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Eglesbrech

Is “select” less valuable than it used to be?

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P&O have changed the way the website works yet again today. You are now automatically presented with the saver fare and have to fiddle about to find the select offer, change cabin etc. At least you do on an iPad.

 

We book a mixture of select and saver fares depending on ship, deck layouts, requirement for shuttles etc.
 

With the newer ships select seems to be offering less and less. Iona dining is all the same, dining was a big incentive for some to book select. Priority upgrades are a bit of a joke because most move people to places they did not want to be, I have heard of very few genuine upgrades (but would be happy to be corrected). Free shuttle buses are good but a lot of cruises don’t actually need them and for me at least I have never had to change a cruise once booked as we don’t tend to book years in advance.
 

I know that those who do book select very early benefit from the initial discount and the OBC. I also know that for some select is a essential to get the cabin type they require or a suite as they sell out quickly. For the average cruiser like me who books a reasonable standard of balcony (of which there are many available) what is the incentive now to book select? 
 

My early saver cabins have been fine and I usually get bumped up 2 or 3 grades to a mid ship position (not a proper upgrade which I consider to be grade to grade,  not just along the corridor). Why would I now pay the extra for select, particularly with all the added caveats  of subject to, if available etc  (see below) so are P&O now shooting themselves in the foot both with the offer and the way the web works.

 

Discuss 😀

 

“Here's what's included

Choose which cabin you'd like

  • You'll get to choose your cabin number (subject to availability).

Priority upgrades

  • First priority for upgrades (where and if available).

Complimentary shuttle bus

  • You'll get complimentary use of our shuttle buses in port (where provided by P&O Cruises).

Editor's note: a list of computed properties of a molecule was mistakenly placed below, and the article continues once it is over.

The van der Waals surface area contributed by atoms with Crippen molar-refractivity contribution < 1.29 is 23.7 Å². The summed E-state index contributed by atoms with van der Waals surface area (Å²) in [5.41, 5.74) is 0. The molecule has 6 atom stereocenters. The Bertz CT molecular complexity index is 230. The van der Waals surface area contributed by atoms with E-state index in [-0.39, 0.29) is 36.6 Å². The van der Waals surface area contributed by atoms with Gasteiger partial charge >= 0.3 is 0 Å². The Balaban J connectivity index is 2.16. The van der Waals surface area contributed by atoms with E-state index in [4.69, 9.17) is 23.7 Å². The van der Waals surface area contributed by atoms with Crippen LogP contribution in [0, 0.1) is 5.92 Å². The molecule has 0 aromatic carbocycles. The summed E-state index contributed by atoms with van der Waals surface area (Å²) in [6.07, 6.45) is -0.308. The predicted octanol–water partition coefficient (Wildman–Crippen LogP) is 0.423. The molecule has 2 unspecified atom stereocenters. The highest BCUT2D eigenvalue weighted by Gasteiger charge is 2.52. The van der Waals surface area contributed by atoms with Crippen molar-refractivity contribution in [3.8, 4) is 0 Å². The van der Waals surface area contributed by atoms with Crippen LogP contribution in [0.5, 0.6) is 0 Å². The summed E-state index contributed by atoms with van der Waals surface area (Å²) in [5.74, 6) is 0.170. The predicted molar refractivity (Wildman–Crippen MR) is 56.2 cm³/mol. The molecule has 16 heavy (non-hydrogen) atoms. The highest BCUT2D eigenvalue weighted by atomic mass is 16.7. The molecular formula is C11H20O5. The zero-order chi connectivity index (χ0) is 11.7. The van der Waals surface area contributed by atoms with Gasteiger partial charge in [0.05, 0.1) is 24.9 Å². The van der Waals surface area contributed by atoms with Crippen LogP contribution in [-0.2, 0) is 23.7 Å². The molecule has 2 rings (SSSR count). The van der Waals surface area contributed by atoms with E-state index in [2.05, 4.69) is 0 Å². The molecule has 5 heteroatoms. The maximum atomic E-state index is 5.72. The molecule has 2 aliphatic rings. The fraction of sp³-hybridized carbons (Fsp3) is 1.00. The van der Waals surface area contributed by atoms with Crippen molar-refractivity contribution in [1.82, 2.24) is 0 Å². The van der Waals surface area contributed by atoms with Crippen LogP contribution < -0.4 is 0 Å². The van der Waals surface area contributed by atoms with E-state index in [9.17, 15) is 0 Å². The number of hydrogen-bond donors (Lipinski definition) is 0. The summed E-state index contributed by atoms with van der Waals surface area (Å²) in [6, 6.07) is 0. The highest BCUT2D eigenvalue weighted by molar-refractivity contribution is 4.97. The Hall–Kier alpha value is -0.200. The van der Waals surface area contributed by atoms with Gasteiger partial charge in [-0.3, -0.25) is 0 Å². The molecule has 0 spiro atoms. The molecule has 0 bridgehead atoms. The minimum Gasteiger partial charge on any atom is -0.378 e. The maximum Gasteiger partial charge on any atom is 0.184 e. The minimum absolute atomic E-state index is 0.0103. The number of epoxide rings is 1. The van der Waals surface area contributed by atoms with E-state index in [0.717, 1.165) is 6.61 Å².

Flexible dining table size and time

  • First priority for dining time and table size in the main restaurant (Club Dining only).

Flexibility to change your booking

  • Benefit from flexibility to change your booking (subject to our booking conditions).”

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Has the price differential changed?

 

I’ve always thought the two price structure is a bit odd/potentially confusing.  I would prefer a simple *price* with cabin and dining choice plus shuttles, included.  The *price* could be fluid, throughout the booking period, with the company raising or lowering it, as they do now, to maximise sales.  Only at the very last minute should there be any thought of any *clearance price*, which would be interior, sea view or balcony cabin and pot luck, no changes permissible on cabins or dining.

 

But, what do I know?  Certainly don’t understand P&Os business reasoning.  I guess the Select/Saver works for them.  Does any other cruise line do it?

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19 minutes ago, eddie11 said:

Has the price differential changed?

 

I’ve always thought the two price structure is a bit odd/potentially confusing.  I would prefer a simple *price* with cabin and dining choice plus shuttles, included.  The *price* could be fluid, throughout the booking period, with the company raising or lowering it, as they do now, to maximise sales.  Only at the very last minute should there be any thought of any *clearance price*, which would be interior, sea view or balcony cabin and pot luck, no changes permissible on cabins or dining.

 

But, what do I know?  Certainly don’t understand P&Os business reasoning.  I guess the Select/Saver works for them.  Does any other cruise line do it?

RCCL do a cabin grade guarantee price.

I always book the balcony I want so never done a balcony guarantee but there is a good price difference but they don't qualify for any obc offer.

RCCL have Royal Up where close to sail date you might get offered an opportunity to bid on upgrades.

Edited by grapau27

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I book Select for my choice of cabin and some OBC.  This year I did very well registering on board, even though they put me on A deck when I asked for D deck, but my TA soon rectified that.  Our cruises are now £200 pp more than when booked.

I see what you are saying for Iona.